Genetic spectrum of familial hypercholesterolemia and correlations with clinical expression: Implications for diagnosis improvement

Clin Genet. 2021 Nov;100(5):529-541. doi: 10.1111/cge.14036. Epub 2021 Aug 3.


Familial hypercholesterolemia (FH) is the most common genetic disease caused by variants in LDLR, APOB, PCSK9 genes; it is characterized by high levels of LDL-cholesterol and premature cardiovascular disease. We aim to perform a retrospective analysis of a genetically screened population (528 unrelated patients-342 adults and 186 children) to evaluate the biochemical and clinical correlations with the different genetic statuses. Genetic screening was performed by traditional sequencing and some patients were re-analyzed by next-generation-sequencing. Pathogenic variants, mainly missense in the LDLR gene, were identified in 402/528 patients (76.1%), including 4 homozygotes, 17 compound heterozygotes and 1 double heterozygotes. A gradual increase of LDL-cholesterol was observed from patients without pathogenic variants to patients with a defective variant, to patients with a null variant and to patients with two variants. Six variants accounted for 51% of patients; a large variability of LDL-cholesterol was observed among patients carrying the same variant. The frequency of pathogenic variants gradually increased from unlikely FH to definite FH, according to the Dutch Lipid Clinic Network criteria. Genetic diagnosis can help prognostic evaluation of FH patients, discriminating between the different genetic statuses or variant types. Clinical suspicion of FH should be considered even if few symptoms are present or if LDL-cholesterol is only mildly increased.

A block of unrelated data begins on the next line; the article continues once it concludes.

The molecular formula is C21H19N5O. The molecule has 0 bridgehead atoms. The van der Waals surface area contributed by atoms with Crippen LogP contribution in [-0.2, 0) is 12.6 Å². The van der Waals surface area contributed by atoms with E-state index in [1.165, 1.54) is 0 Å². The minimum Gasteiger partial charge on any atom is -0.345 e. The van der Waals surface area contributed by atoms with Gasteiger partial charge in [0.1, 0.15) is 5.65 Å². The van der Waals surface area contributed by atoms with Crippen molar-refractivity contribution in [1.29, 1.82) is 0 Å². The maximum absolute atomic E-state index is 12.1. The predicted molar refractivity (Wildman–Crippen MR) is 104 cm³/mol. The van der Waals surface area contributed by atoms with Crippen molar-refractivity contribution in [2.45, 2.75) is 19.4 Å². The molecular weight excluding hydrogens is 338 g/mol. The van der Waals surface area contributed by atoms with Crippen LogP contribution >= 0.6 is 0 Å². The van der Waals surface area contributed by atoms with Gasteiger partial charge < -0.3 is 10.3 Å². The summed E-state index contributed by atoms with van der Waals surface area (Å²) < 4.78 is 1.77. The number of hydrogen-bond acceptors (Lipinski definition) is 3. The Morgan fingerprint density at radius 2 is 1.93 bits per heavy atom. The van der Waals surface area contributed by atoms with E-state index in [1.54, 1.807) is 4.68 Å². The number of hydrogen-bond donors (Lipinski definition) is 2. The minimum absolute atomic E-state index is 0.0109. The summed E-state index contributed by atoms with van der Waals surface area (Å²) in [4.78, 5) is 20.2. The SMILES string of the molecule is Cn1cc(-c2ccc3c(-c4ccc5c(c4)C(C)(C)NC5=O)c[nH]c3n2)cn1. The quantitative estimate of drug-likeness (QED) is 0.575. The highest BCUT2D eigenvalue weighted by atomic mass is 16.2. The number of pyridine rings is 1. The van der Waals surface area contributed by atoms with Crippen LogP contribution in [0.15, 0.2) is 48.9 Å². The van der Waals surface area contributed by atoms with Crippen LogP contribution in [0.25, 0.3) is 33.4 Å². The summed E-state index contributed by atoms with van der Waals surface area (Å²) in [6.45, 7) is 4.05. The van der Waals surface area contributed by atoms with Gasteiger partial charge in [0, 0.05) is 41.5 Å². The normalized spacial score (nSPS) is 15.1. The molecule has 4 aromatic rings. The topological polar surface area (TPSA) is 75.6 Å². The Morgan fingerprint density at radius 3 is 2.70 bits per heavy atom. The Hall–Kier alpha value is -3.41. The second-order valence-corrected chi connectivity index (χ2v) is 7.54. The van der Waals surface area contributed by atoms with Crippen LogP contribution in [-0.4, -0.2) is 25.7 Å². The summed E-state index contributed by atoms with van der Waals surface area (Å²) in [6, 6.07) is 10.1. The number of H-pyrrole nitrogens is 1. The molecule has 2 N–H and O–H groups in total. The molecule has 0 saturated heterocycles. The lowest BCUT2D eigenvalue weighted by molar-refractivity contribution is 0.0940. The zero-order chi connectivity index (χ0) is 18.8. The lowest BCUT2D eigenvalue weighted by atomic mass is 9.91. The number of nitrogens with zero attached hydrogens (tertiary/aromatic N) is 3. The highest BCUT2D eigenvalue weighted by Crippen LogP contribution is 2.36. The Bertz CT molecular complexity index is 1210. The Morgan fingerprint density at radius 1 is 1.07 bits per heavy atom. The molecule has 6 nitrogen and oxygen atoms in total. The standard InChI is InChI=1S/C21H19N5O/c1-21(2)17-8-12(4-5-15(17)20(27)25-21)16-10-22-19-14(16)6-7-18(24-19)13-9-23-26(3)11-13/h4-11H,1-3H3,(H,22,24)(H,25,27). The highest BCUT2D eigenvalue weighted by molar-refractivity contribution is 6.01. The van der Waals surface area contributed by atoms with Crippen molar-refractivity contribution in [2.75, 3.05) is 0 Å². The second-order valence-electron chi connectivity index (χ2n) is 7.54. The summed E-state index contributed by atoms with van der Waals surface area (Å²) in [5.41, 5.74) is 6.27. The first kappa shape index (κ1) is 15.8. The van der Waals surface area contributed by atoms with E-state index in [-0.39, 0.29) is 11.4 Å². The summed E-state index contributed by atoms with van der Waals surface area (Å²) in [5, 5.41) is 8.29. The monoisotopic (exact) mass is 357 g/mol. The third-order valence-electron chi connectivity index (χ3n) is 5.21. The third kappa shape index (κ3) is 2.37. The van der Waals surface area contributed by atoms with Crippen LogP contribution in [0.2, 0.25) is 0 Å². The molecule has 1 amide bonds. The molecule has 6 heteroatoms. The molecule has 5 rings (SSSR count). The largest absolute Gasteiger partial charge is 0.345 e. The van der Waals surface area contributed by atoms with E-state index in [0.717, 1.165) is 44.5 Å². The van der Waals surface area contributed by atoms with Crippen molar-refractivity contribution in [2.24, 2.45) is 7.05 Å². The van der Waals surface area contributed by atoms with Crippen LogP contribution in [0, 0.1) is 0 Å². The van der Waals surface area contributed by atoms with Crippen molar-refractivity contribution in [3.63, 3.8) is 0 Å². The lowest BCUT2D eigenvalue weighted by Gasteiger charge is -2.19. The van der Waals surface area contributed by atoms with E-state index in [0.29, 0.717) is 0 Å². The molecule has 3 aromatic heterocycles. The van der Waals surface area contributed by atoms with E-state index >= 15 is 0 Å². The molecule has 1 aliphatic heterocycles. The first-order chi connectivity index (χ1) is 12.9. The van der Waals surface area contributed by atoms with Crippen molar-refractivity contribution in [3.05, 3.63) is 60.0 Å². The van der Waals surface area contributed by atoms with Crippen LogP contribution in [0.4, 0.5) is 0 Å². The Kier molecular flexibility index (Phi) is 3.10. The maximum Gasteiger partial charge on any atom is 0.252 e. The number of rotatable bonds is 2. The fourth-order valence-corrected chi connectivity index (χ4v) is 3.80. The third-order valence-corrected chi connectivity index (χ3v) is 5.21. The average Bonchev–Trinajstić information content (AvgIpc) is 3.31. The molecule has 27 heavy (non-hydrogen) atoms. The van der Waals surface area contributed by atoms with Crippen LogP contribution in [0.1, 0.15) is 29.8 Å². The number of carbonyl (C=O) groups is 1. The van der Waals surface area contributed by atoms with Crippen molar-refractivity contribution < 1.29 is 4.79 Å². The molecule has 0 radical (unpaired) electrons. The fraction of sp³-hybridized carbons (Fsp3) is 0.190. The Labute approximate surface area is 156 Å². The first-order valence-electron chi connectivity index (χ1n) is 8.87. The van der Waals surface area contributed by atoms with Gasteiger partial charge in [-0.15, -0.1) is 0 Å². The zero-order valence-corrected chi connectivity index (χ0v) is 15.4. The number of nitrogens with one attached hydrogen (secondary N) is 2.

Keywords: genotype-phenotype correlation; homozygous familial hypercholesterolemia; null variant; pathogenic variant; pediatric FH; variant cluster.

Publication types

  • Research Support, Non-U.S. Gov't

MeSH terms

  • Adult
  • Alleles
  • Amino Acid Substitution
  • Biomarkers
  • Child
  • Exons
  • Female
  • Gene Frequency
  • Genetic Association Studies* / methods
  • Genetic Predisposition to Disease*
  • Genetic Testing / methods
  • Genetic Testing / standards
  • Genotype
  • Humans
  • Hyperlipoproteinemia Type II / diagnosis*
  • Hyperlipoproteinemia Type II / epidemiology
  • Hyperlipoproteinemia Type II / genetics*
  • Male
  • Mutation
  • Phenotype*
  • Quality Improvement
  • ROC Curve
  • Receptors, LDL / genetics
  • Receptors, LDL / metabolism


  • Biomarkers
  • Receptors, LDL

Grants and funding